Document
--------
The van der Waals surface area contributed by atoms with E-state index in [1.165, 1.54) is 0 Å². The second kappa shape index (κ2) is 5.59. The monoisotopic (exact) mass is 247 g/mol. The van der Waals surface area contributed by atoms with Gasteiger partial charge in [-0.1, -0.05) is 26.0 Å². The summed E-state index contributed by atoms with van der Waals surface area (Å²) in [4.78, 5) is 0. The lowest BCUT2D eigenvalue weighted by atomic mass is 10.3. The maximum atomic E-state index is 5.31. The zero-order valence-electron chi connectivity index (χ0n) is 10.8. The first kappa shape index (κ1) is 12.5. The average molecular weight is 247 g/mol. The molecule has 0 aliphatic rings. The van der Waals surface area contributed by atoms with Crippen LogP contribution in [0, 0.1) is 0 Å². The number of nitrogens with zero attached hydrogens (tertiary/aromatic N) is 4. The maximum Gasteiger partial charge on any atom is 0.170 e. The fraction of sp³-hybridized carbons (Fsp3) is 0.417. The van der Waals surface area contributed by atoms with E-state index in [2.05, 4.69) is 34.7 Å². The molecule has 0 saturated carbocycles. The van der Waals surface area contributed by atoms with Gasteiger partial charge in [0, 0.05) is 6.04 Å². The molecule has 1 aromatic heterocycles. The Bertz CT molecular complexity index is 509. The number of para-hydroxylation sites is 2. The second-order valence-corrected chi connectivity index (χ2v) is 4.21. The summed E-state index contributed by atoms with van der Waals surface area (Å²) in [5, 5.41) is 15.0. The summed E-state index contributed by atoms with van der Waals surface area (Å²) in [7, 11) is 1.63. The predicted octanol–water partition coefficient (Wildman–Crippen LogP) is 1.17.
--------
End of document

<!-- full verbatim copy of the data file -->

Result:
The van der Waals surface area contributed by atoms with E-state index in [1.165, 1.54) is 0 Å². The second kappa shape index (κ2) is 5.59. The monoisotopic (exact) mass is 247 g/mol. The van der Waals surface area contributed by atoms with Gasteiger partial charge in [-0.1, -0.05) is 26.0 Å². The summed E-state index contributed by atoms with van der Waals surface area (Å²) in [4.78, 5) is 0. The lowest BCUT2D eigenvalue weighted by atomic mass is 10.3. The maximum atomic E-state index is 5.31. The zero-order valence-electron chi connectivity index (χ0n) is 10.8. The first kappa shape index (κ1) is 12.5. The average molecular weight is 247 g/mol. The molecule has 0 aliphatic rings. The van der Waals surface area contributed by atoms with Crippen LogP contribution in [0, 0.1) is 0 Å². The number of nitrogens with zero attached hydrogens (tertiary/aromatic N) is 4. The maximum Gasteiger partial charge on any atom is 0.170 e. The fraction of sp³-hybridized carbons (Fsp3) is 0.417. The van der Waals surface area contributed by atoms with E-state index in [2.05, 4.69) is 34.7 Å². The molecule has 0 saturated carbocycles. The van der Waals surface area contributed by atoms with Gasteiger partial charge in [0, 0.05) is 6.04 Å². The molecule has 1 aromatic heterocycles. The Bertz CT molecular complexity index is 509. The number of para-hydroxylation sites is 2. The second-order valence-corrected chi connectivity index (χ2v) is 4.21. The summed E-state index contributed by atoms with van der Waals surface area (Å²) in [5, 5.41) is 15.0. The summed E-state index contributed by atoms with van der Waals surface area (Å²) in [7, 11) is 1.63. The predicted octanol–water partition coefficient (Wildman–Crippen LogP) is 1.17.